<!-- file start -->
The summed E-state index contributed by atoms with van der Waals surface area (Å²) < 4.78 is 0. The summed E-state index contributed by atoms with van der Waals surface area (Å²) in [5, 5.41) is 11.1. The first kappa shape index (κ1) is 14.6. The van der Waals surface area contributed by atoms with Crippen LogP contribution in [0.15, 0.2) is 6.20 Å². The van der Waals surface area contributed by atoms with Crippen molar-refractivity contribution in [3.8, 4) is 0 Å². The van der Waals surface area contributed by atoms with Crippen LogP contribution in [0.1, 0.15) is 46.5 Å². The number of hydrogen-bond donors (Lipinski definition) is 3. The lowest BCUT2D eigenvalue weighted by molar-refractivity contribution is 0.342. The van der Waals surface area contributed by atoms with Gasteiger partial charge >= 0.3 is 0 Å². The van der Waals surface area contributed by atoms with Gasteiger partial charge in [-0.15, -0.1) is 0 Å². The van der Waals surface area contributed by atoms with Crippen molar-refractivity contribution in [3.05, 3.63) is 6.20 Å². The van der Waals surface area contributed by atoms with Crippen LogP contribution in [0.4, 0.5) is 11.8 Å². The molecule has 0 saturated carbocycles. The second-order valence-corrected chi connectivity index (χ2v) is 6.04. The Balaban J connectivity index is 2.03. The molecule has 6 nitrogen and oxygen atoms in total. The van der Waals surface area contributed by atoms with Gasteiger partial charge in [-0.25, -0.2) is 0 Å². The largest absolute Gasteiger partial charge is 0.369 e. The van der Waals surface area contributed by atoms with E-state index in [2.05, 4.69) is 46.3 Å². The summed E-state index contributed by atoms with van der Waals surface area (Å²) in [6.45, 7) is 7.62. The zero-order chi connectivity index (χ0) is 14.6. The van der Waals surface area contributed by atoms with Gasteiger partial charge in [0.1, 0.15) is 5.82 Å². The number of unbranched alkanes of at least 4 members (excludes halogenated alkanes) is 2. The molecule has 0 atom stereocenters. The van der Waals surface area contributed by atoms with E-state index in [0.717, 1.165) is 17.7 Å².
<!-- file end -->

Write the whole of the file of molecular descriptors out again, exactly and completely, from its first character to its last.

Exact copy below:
The summed E-state index contributed by atoms with van der Waals surface area (Å²) < 4.78 is 0. The summed E-state index contributed by atoms with van der Waals surface area (Å²) in [5, 5.41) is 11.1. The first kappa shape index (κ1) is 14.6. The van der Waals surface area contributed by atoms with Crippen LogP contribution in [0.15, 0.2) is 6.20 Å². The van der Waals surface area contributed by atoms with Crippen molar-refractivity contribution in [3.8, 4) is 0 Å². The van der Waals surface area contributed by atoms with Crippen LogP contribution in [0.1, 0.15) is 46.5 Å². The number of hydrogen-bond donors (Lipinski definition) is 3. The lowest BCUT2D eigenvalue weighted by molar-refractivity contribution is 0.342. The van der Waals surface area contributed by atoms with Gasteiger partial charge >= 0.3 is 0 Å². The van der Waals surface area contributed by atoms with Gasteiger partial charge in [-0.15, -0.1) is 0 Å². The van der Waals surface area contributed by atoms with Crippen molar-refractivity contribution in [3.05, 3.63) is 6.20 Å². The van der Waals surface area contributed by atoms with Crippen LogP contribution in [0.4, 0.5) is 11.8 Å². The molecule has 0 saturated carbocycles. The second-order valence-corrected chi connectivity index (χ2v) is 6.04. The Balaban J connectivity index is 2.03. The molecule has 6 nitrogen and oxygen atoms in total. The van der Waals surface area contributed by atoms with Gasteiger partial charge in [-0.25, -0.2) is 0 Å². The largest absolute Gasteiger partial charge is 0.369 e. The van der Waals surface area contributed by atoms with E-state index in [2.05, 4.69) is 46.3 Å². The summed E-state index contributed by atoms with van der Waals surface area (Å²) in [6.45, 7) is 7.62. The zero-order chi connectivity index (χ0) is 14.6. The van der Waals surface area contributed by atoms with Gasteiger partial charge in [0.1, 0.15) is 5.82 Å². The number of unbranched alkanes of at least 4 members (excludes halogenated alkanes) is 2. The molecule has 0 atom stereocenters. The van der Waals surface area contributed by atoms with E-state index in [0.717, 1.165) is 17.7 Å².